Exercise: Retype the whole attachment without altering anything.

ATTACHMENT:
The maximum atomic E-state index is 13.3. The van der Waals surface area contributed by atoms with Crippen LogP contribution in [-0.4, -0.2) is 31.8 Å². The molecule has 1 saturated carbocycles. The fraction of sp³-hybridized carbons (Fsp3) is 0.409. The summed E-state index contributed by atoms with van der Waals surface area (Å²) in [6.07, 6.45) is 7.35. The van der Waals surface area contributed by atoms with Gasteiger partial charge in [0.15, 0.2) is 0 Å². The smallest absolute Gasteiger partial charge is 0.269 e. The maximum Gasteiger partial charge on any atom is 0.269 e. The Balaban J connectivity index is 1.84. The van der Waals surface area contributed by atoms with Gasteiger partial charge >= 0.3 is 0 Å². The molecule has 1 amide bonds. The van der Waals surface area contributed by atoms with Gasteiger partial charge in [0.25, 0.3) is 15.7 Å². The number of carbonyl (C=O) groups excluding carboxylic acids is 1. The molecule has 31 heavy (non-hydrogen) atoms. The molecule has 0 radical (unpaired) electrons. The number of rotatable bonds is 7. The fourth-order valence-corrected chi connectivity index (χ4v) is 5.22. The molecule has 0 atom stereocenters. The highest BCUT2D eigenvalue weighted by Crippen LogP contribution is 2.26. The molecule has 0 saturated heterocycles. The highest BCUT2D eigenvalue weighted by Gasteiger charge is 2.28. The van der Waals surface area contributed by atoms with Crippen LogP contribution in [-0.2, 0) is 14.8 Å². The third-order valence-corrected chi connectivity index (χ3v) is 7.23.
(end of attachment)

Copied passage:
The maximum atomic E-state index is 13.3. The van der Waals surface area contributed by atoms with Crippen LogP contribution in [-0.4, -0.2) is 31.8 Å². The molecule has 1 saturated carbocycles. The fraction of sp³-hybridized carbons (Fsp3) is 0.409. The summed E-state index contributed by atoms with van der Waals surface area (Å²) in [6.07, 6.45) is 7.35. The van der Waals surface area contributed by atoms with Gasteiger partial charge in [0.15, 0.2) is 0 Å². The smallest absolute Gasteiger partial charge is 0.269 e. The maximum Gasteiger partial charge on any atom is 0.269 e. The Balaban J connectivity index is 1.84. The van der Waals surface area contributed by atoms with Gasteiger partial charge >= 0.3 is 0 Å². The molecule has 1 amide bonds. The van der Waals surface area contributed by atoms with Gasteiger partial charge in [0.25, 0.3) is 15.7 Å². The number of carbonyl (C=O) groups excluding carboxylic acids is 1. The molecule has 31 heavy (non-hydrogen) atoms. The molecule has 0 radical (unpaired) electrons. The number of rotatable bonds is 7. The fourth-order valence-corrected chi connectivity index (χ4v) is 5.22. The molecule has 0 atom stereocenters. The highest BCUT2D eigenvalue weighted by Crippen LogP contribution is 2.26. The molecule has 0 saturated heterocycles. The highest BCUT2D eigenvalue weighted by Gasteiger charge is 2.28. The van der Waals surface area contributed by atoms with Crippen LogP contribution in [-0.2, 0) is 14.8 Å². The third-order valence-corrected chi connectivity index (χ3v) is 7.23.